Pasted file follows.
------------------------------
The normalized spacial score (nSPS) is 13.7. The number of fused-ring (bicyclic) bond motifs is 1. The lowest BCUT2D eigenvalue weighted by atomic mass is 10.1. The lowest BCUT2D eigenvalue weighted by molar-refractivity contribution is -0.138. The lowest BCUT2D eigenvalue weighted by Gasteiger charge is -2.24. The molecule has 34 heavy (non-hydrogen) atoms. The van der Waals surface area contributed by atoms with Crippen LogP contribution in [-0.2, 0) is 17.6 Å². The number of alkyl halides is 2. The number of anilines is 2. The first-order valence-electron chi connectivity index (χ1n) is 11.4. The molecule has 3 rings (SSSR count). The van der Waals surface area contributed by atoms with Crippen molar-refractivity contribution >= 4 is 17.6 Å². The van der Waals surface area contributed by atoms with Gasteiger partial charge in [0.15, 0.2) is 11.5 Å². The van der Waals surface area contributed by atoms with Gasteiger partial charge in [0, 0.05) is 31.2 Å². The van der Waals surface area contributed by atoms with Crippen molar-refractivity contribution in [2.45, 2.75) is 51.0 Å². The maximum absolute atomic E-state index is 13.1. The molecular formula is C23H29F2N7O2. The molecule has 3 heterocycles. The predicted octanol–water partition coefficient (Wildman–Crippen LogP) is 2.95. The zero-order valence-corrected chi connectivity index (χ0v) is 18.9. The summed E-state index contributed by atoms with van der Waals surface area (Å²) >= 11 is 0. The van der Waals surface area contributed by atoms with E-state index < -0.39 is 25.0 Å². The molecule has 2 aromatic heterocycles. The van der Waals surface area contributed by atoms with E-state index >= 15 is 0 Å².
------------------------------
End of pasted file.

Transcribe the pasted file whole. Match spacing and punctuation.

The normalized spacial score (nSPS) is 13.7. The number of fused-ring (bicyclic) bond motifs is 1. The lowest BCUT2D eigenvalue weighted by atomic mass is 10.1. The lowest BCUT2D eigenvalue weighted by molar-refractivity contribution is -0.138. The lowest BCUT2D eigenvalue weighted by Gasteiger charge is -2.24. The molecule has 34 heavy (non-hydrogen) atoms. The van der Waals surface area contributed by atoms with Crippen LogP contribution in [-0.2, 0) is 17.6 Å². The number of alkyl halides is 2. The number of anilines is 2. The first-order valence-electron chi connectivity index (χ1n) is 11.4. The molecule has 3 rings (SSSR count). The van der Waals surface area contributed by atoms with Crippen molar-refractivity contribution >= 4 is 17.6 Å². The van der Waals surface area contributed by atoms with Gasteiger partial charge in [0.15, 0.2) is 11.5 Å². The van der Waals surface area contributed by atoms with Gasteiger partial charge in [0, 0.05) is 31.2 Å². The van der Waals surface area contributed by atoms with Crippen molar-refractivity contribution in [2.45, 2.75) is 51.0 Å². The maximum absolute atomic E-state index is 13.1. The molecular formula is C23H29F2N7O2. The molecule has 3 heterocycles. The predicted octanol–water partition coefficient (Wildman–Crippen LogP) is 2.95. The zero-order valence-corrected chi connectivity index (χ0v) is 18.9. The summed E-state index contributed by atoms with van der Waals surface area (Å²) >= 11 is 0. The van der Waals surface area contributed by atoms with E-state index < -0.39 is 25.0 Å². The molecule has 2 aromatic heterocycles. The van der Waals surface area contributed by atoms with E-state index >= 15 is 0 Å².